modesty or not?

Pamela Norton pnorton at hendrix.JCI.TJU.EDU
Fri Jan 2 15:24:49 EST 1998

In article <68grag$oia at>, ravena at (Karen
Allendoerfer) wrote:

> In article <34A9765E.1ED3 at>,
> S L Forsburg  <forsburg at> wrote:
> >> From: cjfuller at (C.J. Fuller)
> >
> >> Friends-Well, someone has to work over the holidays. One of my holiday
> >> projects this year is getting my reappointment dossier in order. Talk
> >> about pulling chickens' teeth! There is a balance between bravado and
> >> overt modesty, and I favor the latter, as I imagine many of you do.
> >
> >My suggestion is, don't be afraid to be aggressively self-promoting.
> >You get NO POINTS in this business for being modest. 
> I agree with Susan.  I am applying for a job, and I wrote the cover
> letter, and it was, as you said, like pulling teeth.  I felt as if what
> I was written was stupid and egotistical both at the same time.  However,
> no one who's read the letter thus far thinks it's too self-promoting.
> I (and maybe many women) have learned a distorted view of what it means
> to be "arrogant."  And I think that a double standard for men and women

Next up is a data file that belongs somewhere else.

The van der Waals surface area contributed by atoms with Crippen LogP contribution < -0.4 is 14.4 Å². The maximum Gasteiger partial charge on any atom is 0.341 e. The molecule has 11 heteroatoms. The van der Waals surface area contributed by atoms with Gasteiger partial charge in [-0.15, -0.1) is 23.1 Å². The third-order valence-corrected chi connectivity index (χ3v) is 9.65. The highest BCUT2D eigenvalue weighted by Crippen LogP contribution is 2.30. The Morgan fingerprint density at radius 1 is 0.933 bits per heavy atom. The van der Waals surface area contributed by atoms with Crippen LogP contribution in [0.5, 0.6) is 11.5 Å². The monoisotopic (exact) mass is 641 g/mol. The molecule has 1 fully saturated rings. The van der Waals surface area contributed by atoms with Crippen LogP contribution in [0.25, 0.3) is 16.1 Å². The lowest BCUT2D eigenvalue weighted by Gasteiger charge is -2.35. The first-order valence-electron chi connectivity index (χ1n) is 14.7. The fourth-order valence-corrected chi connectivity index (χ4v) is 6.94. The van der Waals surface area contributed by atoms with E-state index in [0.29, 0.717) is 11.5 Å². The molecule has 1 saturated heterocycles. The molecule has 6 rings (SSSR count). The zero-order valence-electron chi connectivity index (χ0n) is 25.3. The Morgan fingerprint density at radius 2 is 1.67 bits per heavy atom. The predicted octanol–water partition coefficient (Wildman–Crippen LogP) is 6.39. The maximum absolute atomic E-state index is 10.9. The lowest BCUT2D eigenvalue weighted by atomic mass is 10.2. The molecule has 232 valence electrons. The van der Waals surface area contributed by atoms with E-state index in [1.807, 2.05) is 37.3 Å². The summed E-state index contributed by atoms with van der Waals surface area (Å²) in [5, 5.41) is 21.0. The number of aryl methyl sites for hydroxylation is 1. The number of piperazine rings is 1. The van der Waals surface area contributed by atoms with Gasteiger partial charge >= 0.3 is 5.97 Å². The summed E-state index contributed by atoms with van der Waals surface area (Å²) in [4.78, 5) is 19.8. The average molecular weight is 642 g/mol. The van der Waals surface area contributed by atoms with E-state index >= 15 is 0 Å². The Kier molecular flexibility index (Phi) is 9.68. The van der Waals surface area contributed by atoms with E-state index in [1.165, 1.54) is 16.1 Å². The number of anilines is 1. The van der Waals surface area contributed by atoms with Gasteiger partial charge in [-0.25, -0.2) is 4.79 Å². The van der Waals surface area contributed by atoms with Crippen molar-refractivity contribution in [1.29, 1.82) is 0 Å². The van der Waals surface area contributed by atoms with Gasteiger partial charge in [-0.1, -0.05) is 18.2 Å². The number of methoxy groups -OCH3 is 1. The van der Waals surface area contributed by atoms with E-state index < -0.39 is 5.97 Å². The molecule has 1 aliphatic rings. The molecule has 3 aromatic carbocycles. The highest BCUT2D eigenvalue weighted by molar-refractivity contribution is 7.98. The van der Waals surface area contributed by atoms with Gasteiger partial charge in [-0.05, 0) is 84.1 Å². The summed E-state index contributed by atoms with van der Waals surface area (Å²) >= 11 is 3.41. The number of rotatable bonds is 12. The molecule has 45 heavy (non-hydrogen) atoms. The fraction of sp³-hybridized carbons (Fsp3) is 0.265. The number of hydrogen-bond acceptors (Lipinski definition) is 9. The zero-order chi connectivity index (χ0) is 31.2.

> contributes to it.

Cindy and all,

     I agree with Susan and Karen and the other poster in this thread that
modesty does not pay, but I also understand the reluctance to appear to
have an oversized ego. As far as CV stuff, list _everything_: abstracts,
seminar presentations, guest lectures, etc. This isn't bragging, just a
statement of fact. If you need to prepare a summary of your achievements,
try to highlight your most significant work, placing your contributions in
the context of the field at large. Also, enumerate your contributions to
your institution clearly.

     I received some good advice once which I will pass along but did not
heed myself at the time: Keep your CV up to date and complete. A couple of
years ago, I needed to generate a complete CV for promotion purposes, and
had to spend a lot of time tracking down every abstract I ever presented
and every talk that I had given. This stuff adds up. Now I keep it up to

     In reading Karen's excellent comments, some of which I have trimmed
out for space, I was reminded of the recent discussion concerning the lack
of positive reinforcement that is an all too common experience. Does
failure to promote our own achievements diminish the amount of positive
feedback? Or, does the lack of support lead to doubts regarding the merit
of one's work? I don't think I have an answer, but wanted to raise the
questions for discussion.


Pamela A. Norton, Ph.D.          Associate Professor of Medicine
Thomas Jefferson University
Philadelphia, PA 19107           p_norton at

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